R.CCR.2 — or, in regular people’s language, the second College/Career Readiness anchor standard within the Reading strand of the Common Core State Standards (CCSS) for ELA/Literacy — reads as follows:
Determine central ideas or themes of a text and analyze their development; summarize the key supporting details and ideas
Within this standard, I see several skills. So, what does R.CCR.2 entail? Here are my two cents.
1. Figure out what a text is mainly about
Today, I gave my students a short story in which the narrator recounts anecdotes from his youth and from his adulthood, but he uses these events to illustrate that his grandfather and he share a unique trait. The story was mainly about this trait — how it showed itself in his family while the narrator was growing up, and how it now shows itself in him as an adult — but the student who wasn’t proficient in the skills of R.CCR.2 might say that the text was mainly about the narrator’s life (too general) or it was about the time he built a basketball court with his grandpa (too specific).
For another example, take an article from the news today about a 16-year old in Germany who solved a math problem that Sir Isaac Newton deemed unsolvable more than a quarter of a millennium ago. For this text, the central idea is what I stated in the previous sentence, and the central theme might be that humankind is still making progress in math and that progress is not the sole property of ivory tower tenants. For this task, the central idea is easy — it’s a brief, factual article — while the theme is only a bit harder to reach.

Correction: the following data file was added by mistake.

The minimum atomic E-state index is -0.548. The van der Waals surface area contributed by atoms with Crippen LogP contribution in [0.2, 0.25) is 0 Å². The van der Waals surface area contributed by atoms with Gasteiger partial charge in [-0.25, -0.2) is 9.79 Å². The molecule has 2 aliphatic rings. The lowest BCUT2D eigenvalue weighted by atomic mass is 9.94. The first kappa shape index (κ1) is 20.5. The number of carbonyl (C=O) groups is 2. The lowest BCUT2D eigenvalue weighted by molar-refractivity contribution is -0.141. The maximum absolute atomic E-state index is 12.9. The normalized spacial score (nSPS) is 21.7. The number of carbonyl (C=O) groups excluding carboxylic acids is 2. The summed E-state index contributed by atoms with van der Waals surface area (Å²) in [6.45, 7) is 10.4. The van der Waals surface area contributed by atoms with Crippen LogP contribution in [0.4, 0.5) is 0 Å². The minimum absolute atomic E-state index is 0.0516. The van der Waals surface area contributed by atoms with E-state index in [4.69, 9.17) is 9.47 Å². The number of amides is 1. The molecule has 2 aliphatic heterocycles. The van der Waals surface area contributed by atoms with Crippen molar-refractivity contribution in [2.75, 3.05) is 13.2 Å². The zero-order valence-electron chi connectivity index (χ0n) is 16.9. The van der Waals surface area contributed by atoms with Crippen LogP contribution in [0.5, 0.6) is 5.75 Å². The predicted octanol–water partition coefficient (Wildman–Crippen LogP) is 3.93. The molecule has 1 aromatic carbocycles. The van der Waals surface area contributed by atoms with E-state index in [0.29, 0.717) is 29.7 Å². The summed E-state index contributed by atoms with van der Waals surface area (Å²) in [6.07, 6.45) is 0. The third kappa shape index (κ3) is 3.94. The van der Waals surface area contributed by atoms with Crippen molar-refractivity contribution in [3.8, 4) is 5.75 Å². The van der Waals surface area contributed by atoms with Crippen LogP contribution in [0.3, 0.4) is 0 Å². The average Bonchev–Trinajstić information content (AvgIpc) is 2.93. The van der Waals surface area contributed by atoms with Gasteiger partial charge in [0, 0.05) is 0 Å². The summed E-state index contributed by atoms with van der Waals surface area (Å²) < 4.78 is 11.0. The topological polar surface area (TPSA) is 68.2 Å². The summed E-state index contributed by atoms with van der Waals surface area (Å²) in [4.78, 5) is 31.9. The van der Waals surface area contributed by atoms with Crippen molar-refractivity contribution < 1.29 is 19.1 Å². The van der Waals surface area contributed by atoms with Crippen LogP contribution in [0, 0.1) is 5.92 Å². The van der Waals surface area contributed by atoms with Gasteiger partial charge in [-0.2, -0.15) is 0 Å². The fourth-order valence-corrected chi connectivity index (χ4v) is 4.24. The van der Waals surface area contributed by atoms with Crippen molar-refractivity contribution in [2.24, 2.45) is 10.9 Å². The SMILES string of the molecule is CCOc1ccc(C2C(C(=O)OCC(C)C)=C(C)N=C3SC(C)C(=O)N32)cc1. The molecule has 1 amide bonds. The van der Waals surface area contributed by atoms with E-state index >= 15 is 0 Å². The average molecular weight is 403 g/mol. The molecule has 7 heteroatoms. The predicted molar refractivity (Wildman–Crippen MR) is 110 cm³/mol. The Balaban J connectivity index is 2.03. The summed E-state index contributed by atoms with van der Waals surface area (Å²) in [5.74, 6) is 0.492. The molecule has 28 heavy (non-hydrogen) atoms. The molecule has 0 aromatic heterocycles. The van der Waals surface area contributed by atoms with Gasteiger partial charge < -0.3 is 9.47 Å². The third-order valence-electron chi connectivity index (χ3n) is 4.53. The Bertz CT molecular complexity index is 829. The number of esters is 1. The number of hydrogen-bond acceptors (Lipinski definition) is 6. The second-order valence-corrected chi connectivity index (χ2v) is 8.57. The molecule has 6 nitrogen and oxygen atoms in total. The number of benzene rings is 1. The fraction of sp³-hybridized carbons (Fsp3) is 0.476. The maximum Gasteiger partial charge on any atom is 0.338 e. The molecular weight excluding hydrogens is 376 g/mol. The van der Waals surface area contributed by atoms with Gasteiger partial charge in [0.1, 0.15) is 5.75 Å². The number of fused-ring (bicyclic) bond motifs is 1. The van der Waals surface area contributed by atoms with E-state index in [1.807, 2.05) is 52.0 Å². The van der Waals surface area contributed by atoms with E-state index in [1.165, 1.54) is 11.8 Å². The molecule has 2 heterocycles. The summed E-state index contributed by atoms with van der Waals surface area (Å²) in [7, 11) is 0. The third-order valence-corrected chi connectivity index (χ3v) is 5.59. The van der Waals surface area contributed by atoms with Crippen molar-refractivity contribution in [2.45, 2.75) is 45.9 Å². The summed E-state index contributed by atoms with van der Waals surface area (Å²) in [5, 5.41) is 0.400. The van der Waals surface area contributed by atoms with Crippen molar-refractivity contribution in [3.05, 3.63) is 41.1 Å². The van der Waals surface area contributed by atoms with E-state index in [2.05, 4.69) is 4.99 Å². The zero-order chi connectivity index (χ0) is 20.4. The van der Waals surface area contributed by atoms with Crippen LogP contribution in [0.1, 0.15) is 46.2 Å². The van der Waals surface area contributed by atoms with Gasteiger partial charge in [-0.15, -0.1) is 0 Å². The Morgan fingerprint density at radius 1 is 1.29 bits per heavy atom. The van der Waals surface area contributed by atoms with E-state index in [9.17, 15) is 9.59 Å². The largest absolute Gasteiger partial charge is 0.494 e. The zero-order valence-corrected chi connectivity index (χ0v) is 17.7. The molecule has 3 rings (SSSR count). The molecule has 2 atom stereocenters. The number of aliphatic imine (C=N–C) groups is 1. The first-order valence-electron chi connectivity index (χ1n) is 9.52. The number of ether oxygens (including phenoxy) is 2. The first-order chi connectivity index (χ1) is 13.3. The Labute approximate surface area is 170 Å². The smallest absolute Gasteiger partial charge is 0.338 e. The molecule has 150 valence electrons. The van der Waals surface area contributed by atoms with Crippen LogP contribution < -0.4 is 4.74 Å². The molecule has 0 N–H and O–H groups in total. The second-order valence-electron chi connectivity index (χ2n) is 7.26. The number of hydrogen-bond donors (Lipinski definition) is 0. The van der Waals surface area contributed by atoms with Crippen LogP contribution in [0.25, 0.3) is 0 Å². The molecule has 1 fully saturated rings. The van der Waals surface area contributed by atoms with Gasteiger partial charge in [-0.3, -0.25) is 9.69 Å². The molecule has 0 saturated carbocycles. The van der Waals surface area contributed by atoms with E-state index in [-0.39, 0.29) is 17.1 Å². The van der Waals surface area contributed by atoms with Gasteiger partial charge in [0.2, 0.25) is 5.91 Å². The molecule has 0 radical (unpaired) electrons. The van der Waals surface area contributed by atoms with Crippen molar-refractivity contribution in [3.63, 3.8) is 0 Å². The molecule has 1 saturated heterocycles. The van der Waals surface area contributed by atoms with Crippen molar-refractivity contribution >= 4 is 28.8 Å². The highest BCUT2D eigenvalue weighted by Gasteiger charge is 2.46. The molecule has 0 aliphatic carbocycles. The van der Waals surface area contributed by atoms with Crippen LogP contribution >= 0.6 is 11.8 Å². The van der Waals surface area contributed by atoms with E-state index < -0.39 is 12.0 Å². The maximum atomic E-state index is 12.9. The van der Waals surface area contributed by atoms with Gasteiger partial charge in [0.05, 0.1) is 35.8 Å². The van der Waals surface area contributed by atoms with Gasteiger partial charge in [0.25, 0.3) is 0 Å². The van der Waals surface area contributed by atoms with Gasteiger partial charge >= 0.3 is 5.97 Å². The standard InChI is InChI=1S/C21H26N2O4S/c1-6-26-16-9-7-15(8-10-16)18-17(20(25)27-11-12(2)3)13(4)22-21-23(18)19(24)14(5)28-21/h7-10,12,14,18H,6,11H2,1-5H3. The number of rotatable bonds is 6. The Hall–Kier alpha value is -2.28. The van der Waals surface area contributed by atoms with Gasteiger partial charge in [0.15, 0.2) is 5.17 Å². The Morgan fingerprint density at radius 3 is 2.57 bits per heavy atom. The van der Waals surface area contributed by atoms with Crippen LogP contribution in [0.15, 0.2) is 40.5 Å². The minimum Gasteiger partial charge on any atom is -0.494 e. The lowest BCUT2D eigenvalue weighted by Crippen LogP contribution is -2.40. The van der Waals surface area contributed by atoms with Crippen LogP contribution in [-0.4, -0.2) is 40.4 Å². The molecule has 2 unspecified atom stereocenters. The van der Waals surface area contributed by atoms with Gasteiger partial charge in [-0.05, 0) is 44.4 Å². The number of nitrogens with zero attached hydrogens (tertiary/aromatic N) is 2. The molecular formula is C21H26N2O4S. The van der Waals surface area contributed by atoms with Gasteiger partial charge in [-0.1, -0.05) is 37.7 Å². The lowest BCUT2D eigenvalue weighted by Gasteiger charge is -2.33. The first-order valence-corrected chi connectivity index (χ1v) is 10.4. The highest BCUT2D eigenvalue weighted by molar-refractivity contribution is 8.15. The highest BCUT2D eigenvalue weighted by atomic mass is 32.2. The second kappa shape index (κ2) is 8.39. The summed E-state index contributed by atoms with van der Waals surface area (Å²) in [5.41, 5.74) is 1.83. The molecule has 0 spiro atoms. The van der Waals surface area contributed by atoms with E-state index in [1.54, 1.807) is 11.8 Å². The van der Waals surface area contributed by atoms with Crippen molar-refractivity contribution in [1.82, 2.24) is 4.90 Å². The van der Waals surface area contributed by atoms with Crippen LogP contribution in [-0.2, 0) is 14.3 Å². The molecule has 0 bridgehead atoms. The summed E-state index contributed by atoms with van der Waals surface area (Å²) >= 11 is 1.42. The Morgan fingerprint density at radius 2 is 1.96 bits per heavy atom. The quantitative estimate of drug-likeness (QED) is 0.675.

As a final example, take George Orwell’s Animal Farm. When determining what the central ideas/themes are, this longer complex text requires a greater knack for R.CCR.2, but it also allows for greater growth in this skill (and in others) because declaring a central idea for a text of this length most certainly requires textual evidence to back it up. In order for students to claim that the central idea of Animal Farm is that power inevitably corrupts, or that true equality is impossible within human society, they have to show how Orwell builds this idea over the course of the text.
2. Figure out what details and ideas support the text’s central ideas/themes
R.CCR.2 is a clean standard because what I see as its second main component weaves nicely into its first. It’s one thing to know what a text is mainly about; it’s a greater thing to know how an author develops the central ideas/themes of a piece of writing.
In the short story example given above, students should be able to say that the reason they know the story is about the narrator discovering that he, too, has the family trait is because each anecdote contains reflection on the trait as it appeared in his relatives and appears in himself.
In the article example, students should be able to say that the “unexpected sources of progress” theme is developed through the inclusion of details such as the math whiz’s young age, his Indian-turned-German past, or how his dad began teaching him calculus at the age of six.
And in the Animal Farm example, students should be able to say that the “power corrupts” idea is developed by Jones’ drunkenness at the beginning of the book, the pigs’ quick transition from revolutionaries to protectors of the status quo, and the eventual return of the name “Manor Farm.”